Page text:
Smooth-billed Anis are the late-1960s, commune-dwelling hippies of the bird world. Found as far north as the southern United States, and residing over much of the Caribbean and Central and South America, as many as six females lay their eggs in a shared nest. Ani chicks are raised by the group, with the help of multiple males and non-breeding helpers. It all sounds like a synergistic, happy-go-lucky love fest.
Closer examination shows that the situation isn’t quite so lovely as it appears. Communal they may be, but members of a Smooth-billed Ani group sometimes bury eggs, or roll eggs up the side of the nest and toss them out. There are at least two functions for this ovicidal behaviour. By destroying the eggs of others, a female can reduce the competition for limited resources for her own chicks. If she buries older eggs, or tosses older eggs from the nest, she helps to ensure that her chicks will not be the youngest in the nest. In doing so, her chicks will not be at a disadvantage because of competition with older chicks.
Leanne Grieves and James Quinn of McMaster University in Canada studied the ovicidal behaviour of Smooth-billed Anis in Puerto Rico. They explained that when they are first laid, ani eggs are white because they are covered with a thin chalky layer. When that layer wears away over a period of days, the underlying blue colour of the shell is exposed. Grieves and Quinn asked whether female anis might use the blue colouration of shells to indicate that the eggs had been laid some days earlier, and use that cue to eject or bury eggs when laying their own.
The researchers scraped some eggs with a small brush to wipe away the chalky covering, leaving them blue. In order to introduce a level of control, other eggs were handled, but the chalky covering was not removed, and so the eggs remained white.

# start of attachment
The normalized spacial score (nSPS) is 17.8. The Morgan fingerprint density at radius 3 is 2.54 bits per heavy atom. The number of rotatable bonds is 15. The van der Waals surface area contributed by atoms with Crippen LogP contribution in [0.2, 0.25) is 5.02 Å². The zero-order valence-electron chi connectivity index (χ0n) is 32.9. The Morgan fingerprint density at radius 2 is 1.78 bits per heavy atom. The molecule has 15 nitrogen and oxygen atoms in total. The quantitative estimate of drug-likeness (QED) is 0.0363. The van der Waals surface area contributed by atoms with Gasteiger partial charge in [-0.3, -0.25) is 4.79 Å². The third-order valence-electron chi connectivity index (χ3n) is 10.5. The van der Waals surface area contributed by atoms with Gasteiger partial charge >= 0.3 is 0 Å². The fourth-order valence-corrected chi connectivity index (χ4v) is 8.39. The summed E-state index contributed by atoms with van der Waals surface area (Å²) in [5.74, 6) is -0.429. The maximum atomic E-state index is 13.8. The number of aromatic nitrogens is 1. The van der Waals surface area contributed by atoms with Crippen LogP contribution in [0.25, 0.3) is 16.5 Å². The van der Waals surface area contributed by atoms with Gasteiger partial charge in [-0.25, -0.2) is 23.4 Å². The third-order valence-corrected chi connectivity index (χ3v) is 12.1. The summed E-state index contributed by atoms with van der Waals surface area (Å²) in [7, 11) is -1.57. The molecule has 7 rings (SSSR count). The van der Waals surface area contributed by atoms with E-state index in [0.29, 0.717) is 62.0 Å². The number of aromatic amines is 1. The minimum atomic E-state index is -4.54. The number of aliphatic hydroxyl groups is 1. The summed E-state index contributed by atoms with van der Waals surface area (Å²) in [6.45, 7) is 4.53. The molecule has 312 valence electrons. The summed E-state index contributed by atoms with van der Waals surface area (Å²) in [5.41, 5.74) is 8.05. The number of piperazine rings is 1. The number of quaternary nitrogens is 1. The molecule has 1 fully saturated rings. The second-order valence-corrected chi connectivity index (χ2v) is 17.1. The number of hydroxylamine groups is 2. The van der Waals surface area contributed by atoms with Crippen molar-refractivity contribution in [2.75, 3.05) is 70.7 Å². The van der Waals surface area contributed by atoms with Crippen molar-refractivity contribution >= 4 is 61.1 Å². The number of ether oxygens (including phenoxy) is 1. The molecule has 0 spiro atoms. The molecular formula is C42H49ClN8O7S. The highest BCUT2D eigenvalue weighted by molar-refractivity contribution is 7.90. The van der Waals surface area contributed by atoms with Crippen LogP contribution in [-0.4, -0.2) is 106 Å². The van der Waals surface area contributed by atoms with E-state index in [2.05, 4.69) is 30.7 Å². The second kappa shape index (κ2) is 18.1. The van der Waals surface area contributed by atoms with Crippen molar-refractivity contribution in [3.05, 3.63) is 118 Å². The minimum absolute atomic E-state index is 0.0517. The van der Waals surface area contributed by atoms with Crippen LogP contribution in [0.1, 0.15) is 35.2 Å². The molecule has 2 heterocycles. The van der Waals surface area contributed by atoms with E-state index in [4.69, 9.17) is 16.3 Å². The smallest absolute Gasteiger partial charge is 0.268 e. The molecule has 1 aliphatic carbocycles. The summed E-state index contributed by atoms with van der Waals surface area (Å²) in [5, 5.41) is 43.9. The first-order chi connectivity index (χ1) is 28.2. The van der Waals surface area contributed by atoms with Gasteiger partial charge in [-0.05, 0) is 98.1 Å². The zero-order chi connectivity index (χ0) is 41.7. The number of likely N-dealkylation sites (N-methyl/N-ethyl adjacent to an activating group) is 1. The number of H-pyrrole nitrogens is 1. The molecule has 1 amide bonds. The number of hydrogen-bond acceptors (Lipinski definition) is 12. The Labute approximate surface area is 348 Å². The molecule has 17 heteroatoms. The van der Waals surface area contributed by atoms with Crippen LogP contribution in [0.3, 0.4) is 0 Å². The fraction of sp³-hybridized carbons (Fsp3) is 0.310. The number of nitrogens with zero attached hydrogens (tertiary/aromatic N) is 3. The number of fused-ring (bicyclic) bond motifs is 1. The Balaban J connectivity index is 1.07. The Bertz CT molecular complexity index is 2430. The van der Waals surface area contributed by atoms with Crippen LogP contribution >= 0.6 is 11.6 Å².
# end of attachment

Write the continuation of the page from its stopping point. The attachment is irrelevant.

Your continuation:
Grieves and Quinn found that blue eggs were no more likely to be buried that white eggs. Blue eggs were also no more likely to be thrown from the nest. Colour does not seem to be a cue. However, they found that females in larger communal groups were more likely to engage in both of the destructive behaviours than females in smaller groups. In larger groups with four or five females, an egg was twice as likely to be destroyed as an egg in a group with just two or three females.
Given their size, female Smooth-billed Anis lay very large eggs; nearly 18% of their body weight goes into each one. An egg is a large investment. The greater the group size, the greater the competition. In order to make her investment of energy and resources worthwhile, it seems that females in larger groups will go to great lengths to ensure that her eggs, and therefore her chicks, are the ones to survive.
Life can be tough, even in a commune.
Grieves, L. A., and J. S. Quinn. 2018. Group size, but not manipulated whole-clutch egg color, contributes to ovicide in joint-nesting Smooth-billed Anis. Wilson Journal of Ornithology 130:479-484.
Photo credits: Smooth-billed Ani – www.pinterest.com; Smooth-billed Ani stamp - http://www.birdtheme.org/showimages/antiguab/i/anb200010l.jpg.